Nosebleeds are common and are due to superficial blood vessels in the nose. The bleeding can start on its own if the mucous membranes are dry or have become inflamed by a cold. Often the bleeding goes by itself but sometimes you need care.
Symptoms of nose bleeding
When you have nosebleeds, blood flows from your nose. It can also run down the throat. It depends on where the bleeding started. It is common to swallow a little blood. Sometimes it can make you feel ill and vomit. Then the blood follows up.
What can I do for myself?
When you bleed nasal blood, you can do the following:
- Sit up and lean forward a little.
- Squeeze with thumb and forefinger around the soft parts of the nose for ten minutes.
- Breathe through your mouth and try to spit out the blood that is going down the throat.
- Suck on an ice cube or place a cold towel over your nose and forehead. This can cause the blood vessels to contract and the bleeding to stop.
Use a cotton swab if it continues to bleed
You can insert a cotton swab into your nose if it has not stopped bleeding after ten minutes.
Then you can hold your nose for ten minutes if needed. Leave the cotton swab on for about an hour after it has stopped bleeding.
It is easier to remove between if you dip it in cooking oil before stuffing it in the nose into the nose.
You can also take some decongestant nasal drops or nasal spray on a cotton swab and stuff into the nose. It causes the blood vessels to contract and reduces bleeding. You can also use a special hemostatic wad that you can buy at pharmacies.
When and where should I seek care
Seek care immediately if any of the following is true of you:
- You have severe nasal bleeding.
- You have a slow flowing nasal bleeding that does not stop even though you have followed the advice above and it has been 30 minutes since the bleeding started.
You can seek care at a health center or an on-call reception . If it is closed search for an emergency room.
Contact a health care provider if you bleed nasal blood several times the same day or several days in a row. If you are taking blood thinners, you may need to adjust the dose or change the medication.
At the health center, the doctor looks in the nose to see if there are any wounds or any superficial blood vessels in the nose.
Treatment of nose bleeding
You who bleed nosebleeds can often be treated with etching. Then the doctor first anesthetizes the inside of the nose with a special nasal spray. The bleeding is stopped with a small stick dipped in silver nitrate that the doctor holds on the vessel for five to ten seconds. The treatment of nose bleeding usually does not hurt. Then you get a cotton swab dipped in paraffin or oil in the nose. The shuttle can be removed after a few hours.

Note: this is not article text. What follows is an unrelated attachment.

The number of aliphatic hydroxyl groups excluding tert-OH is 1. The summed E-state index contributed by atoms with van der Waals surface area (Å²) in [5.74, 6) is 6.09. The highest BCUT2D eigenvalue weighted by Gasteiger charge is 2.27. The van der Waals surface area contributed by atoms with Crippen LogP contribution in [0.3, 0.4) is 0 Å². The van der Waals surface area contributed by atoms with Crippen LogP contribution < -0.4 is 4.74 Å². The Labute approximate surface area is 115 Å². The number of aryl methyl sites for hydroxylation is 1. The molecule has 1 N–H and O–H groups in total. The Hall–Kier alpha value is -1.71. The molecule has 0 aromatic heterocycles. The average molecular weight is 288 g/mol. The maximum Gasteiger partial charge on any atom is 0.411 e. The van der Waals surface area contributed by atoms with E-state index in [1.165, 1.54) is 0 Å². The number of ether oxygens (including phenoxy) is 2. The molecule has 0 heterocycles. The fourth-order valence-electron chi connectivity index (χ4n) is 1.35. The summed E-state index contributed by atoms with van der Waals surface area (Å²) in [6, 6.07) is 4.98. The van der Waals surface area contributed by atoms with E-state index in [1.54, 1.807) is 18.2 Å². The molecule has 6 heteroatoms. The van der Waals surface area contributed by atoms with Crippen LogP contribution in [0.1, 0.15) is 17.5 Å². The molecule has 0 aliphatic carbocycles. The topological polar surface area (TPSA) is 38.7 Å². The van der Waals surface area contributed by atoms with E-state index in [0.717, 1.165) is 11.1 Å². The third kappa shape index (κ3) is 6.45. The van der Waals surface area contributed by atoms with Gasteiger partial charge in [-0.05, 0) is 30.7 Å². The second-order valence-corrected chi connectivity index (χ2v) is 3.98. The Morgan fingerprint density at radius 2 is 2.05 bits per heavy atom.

How can I prevent it?
There are some things you can do to prevent nosebleeds. You can try the following:
- Dry your nose gently instead of cheating when your nose is running.
- Don’t poke your nose.
- Moisten the nose with saline. You can buy saline at a pharmacy or mix it yourself. Then take a spicy salt in a deciliter of water. The water does not need to be boiled, but it can feel better if the solution is lukewarm when you use it. You can add some olive oil. To get the saline solution into your nose, you can moisten a cotton swab or use a small plastic syringe available at a pharmacy.
- Try softening nasal spray with oil if it feels dry and sore in the nose. Such nasal sprays are available at pharmacies.
What happens in the body?
It is common to bleed nosebleeds and this is often due to superficial blood vessels in the nose. One reason may be that the mucous membranes have become dry or inflamed by a cold. Other reasons may be that you have had a blow to the nose. Nosebleeds in children may also be due to the child stuffing something into the nose. Nosebleeds can also come completely unexpectedly and not infrequently at night.
Some drugs may increase the risk of nosebleeds
Some medicines you take through your nose can increase the risk of nasal bleeding. An example is nasal spray for allergy.
Some drugs make it more difficult to stop the bleeding
Some medicines may make it more difficult to stop the bleeding. Examples of such agents are non-prescription painkillers such as Bamyl and Treo and prescription blood thinners such as Trombyl and Waran.